Take the 2-minute tour ×
Stack Overflow is a question and answer site for professional and enthusiast programmers. It's 100% free.

In a multi-tenant ASP.NET MVC application based on Rob Conery's MVC Storefront, should I be filtering the tenant's data in the repository or the service layer?

1. Filter tenant's data in the repository:

public interface IJobRepository
{
    IQueryable<Job> GetJobs(short tenantId);
}

2. Let the service filter the repository data by tenant:

public interface IJobService
{
    IList<Job> GetJobs(short tenantId);
}

My gut-feeling says to do it in the service layer (option 2), but it could be argued that each tenant should in essence have their own "virtual repository," (option 1) where this responsibility lies with the repository.

  • Which is the most elegant approach: option 1, option 2 or is there a better way?

Update:

I tried the proposed idea of filtering at the repository, but the problem is that my application provides the tenant context (via sub-domain) and only interacts with the service layer. Passing the context all the way to the repository layer is a mission.

So instead I have opted to filter my data at the service layer. I feel that the repository should represent all data physically available in the repository with appropriate filters for retrieving tenant-specific data, to be used by the service layer.

Final Update:

I ended up abandoning this approach due to the unnecessary complexities. See my answer below.

share|improve this question
    
+1 As it saving me from asking almost the exact same question. –  Ahmad May 5 '10 at 6:10

2 Answers 2

@FreshCode, we do it in the repository, and we do not pass the tenant as a parameter. We use the following approach:

public IQueryable<Job> GetJobs()
{
    return _db.Jobs.Where(j=>j.TenantId == Context.TenantId);
}

The context is a dependency the repository has and that is created in the BeginRequest where you determine the tenant based on the url for example. I think in this way it's pretty transparent and you can avoid the tenantId parameter which may become a little bit disturbing.

Regards.

share|improve this answer
    
+1 Thanks for the quick answer. I'm guessing Context just contains a TenantId. Could you give an example of your TenantContext implementation? Do you instantiate it in your repository contstructor? –  pate Apr 30 '10 at 15:34
    
Yes, it is an interface that has only a TenantId, but it may hold other things, like UserId, etc. We use structuremap and inject an implementation of the context via the constructor of the repository. –  uvita Apr 30 '10 at 15:39
    
Awesome, I'm new to DI but am also using StructureMap for this. –  pate Apr 30 '10 at 18:59
    
are you instantiating your TenantContext as a parameter of the repository's constructor or with var tenantContext = ObjectFactory.GetInstance<ITenantContext>(); inside the constructor? Trying to figure out the best-practice. –  pate Apr 30 '10 at 19:26
    
We´re using constructor-injection for this as the TenantContext in this case is a class dependency. Let me recommend you a reading on this topic by the way jeffreypalermo.com/blog/constructor-over-injection-anti-pattern It´s worth reading it. Regards. –  uvita Apr 30 '10 at 20:27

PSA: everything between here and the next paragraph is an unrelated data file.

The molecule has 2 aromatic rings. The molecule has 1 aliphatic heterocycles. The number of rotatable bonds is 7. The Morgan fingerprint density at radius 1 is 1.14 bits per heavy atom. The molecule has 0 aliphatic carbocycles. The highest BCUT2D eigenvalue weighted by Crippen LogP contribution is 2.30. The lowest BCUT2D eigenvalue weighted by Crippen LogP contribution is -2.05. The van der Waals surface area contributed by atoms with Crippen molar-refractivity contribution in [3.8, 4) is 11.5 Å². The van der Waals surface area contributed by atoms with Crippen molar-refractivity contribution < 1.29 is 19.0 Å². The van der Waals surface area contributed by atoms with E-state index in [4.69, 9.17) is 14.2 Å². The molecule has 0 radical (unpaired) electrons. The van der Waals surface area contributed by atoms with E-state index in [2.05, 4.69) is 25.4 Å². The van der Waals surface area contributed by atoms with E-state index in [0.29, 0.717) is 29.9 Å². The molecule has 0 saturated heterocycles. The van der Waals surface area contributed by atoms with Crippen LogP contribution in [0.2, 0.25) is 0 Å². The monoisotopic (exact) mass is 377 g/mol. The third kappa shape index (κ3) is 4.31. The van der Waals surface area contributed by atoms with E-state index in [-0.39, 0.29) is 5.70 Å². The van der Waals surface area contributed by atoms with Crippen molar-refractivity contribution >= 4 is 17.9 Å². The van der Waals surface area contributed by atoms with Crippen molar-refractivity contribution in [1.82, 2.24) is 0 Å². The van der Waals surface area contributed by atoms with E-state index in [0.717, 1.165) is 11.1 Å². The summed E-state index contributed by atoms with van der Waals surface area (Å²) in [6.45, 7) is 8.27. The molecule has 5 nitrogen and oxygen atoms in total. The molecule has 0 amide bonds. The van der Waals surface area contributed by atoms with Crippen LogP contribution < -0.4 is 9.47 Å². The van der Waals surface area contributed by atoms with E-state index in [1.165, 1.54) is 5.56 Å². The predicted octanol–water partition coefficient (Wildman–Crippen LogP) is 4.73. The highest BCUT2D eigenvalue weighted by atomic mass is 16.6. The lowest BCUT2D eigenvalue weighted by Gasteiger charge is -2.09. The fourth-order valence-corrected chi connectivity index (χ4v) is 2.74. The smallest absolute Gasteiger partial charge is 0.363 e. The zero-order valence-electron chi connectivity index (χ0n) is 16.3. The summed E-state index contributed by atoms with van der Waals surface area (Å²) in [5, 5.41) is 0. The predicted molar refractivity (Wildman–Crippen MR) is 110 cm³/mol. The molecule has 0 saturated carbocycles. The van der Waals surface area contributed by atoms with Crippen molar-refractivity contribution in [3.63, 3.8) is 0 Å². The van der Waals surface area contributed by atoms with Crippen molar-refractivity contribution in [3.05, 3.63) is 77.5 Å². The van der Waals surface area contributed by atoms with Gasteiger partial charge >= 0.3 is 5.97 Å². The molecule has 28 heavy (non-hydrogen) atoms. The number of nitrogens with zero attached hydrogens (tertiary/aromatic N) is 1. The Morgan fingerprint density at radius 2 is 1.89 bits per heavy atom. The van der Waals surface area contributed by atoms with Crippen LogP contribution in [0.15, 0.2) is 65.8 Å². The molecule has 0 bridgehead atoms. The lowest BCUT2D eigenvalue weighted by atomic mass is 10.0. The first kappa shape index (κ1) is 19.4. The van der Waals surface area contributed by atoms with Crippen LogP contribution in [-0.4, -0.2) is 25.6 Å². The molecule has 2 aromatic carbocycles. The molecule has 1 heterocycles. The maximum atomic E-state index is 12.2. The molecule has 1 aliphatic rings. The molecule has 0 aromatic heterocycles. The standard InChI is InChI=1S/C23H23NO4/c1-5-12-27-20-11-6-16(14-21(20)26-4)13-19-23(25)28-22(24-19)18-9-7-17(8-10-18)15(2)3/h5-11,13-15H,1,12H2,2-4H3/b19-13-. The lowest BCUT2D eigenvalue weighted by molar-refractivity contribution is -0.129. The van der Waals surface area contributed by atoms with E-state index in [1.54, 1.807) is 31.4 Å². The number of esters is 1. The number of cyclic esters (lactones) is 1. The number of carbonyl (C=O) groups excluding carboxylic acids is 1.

up vote 0 down vote accepted

Update: Not going with a multi-tenant approach cost me hundreds of hours in technical debt. Four years down the line, I wish I took the time to implement a clean tenant approach first. Don't make the same mistake!


Old, out-dated answer:

I ended up stripping out all multi-tenant code in favour of using separate applications and databases for each tenant. In my case I have few tenants that do not change often, so I can do this.

All my controllers, membership providers, role providers, services and repositories were gravitating toward duplicate .WithTenantID(...) code all over the place, which made me realize that I didn't really need one Users table to access data that is specific to one tenant 99% of the time, so using separate applications just makes more sense and makes everything so much simpler.

Thanks for your answers - they made me realize that I needed a redesign.

share|improve this answer
    
... but does require that every instance of your application and database needs to be updated each time you want to add a feature, fix a bug, etc. For others reading this, it may be the right approach for @FreshCode's situation, but do consider the downsides before following the same path. (I'd be interested to hear how FreshCode's application evolved over the last couple of years since this question was posted) –  Chris Aug 7 '12 at 15:38
3  
Yeah, this application has since grown and this decision bit me in the ass later. Inevitably many users and lots of data had to be shared between "tenants" and now there are a lot of inventory issues. However, the decision was probably the most practical at the time. –  pate Aug 7 '12 at 15:57
    
Thanks for the very honest update @FreshCode - will help to steer others I'm sure. –  Chris Aug 8 '12 at 7:31
    
Could you not just use separate Database for each tenant? at runtime based on the logged in user instantiate your DbContext with the tenant based connection string and inject it into your repository... –  Yash Aug 28 '13 at 13:14

Your Answer

 
discard

By posting your answer, you agree to the privacy policy and terms of service.

Not the answer you're looking for? Browse other questions tagged or ask your own question.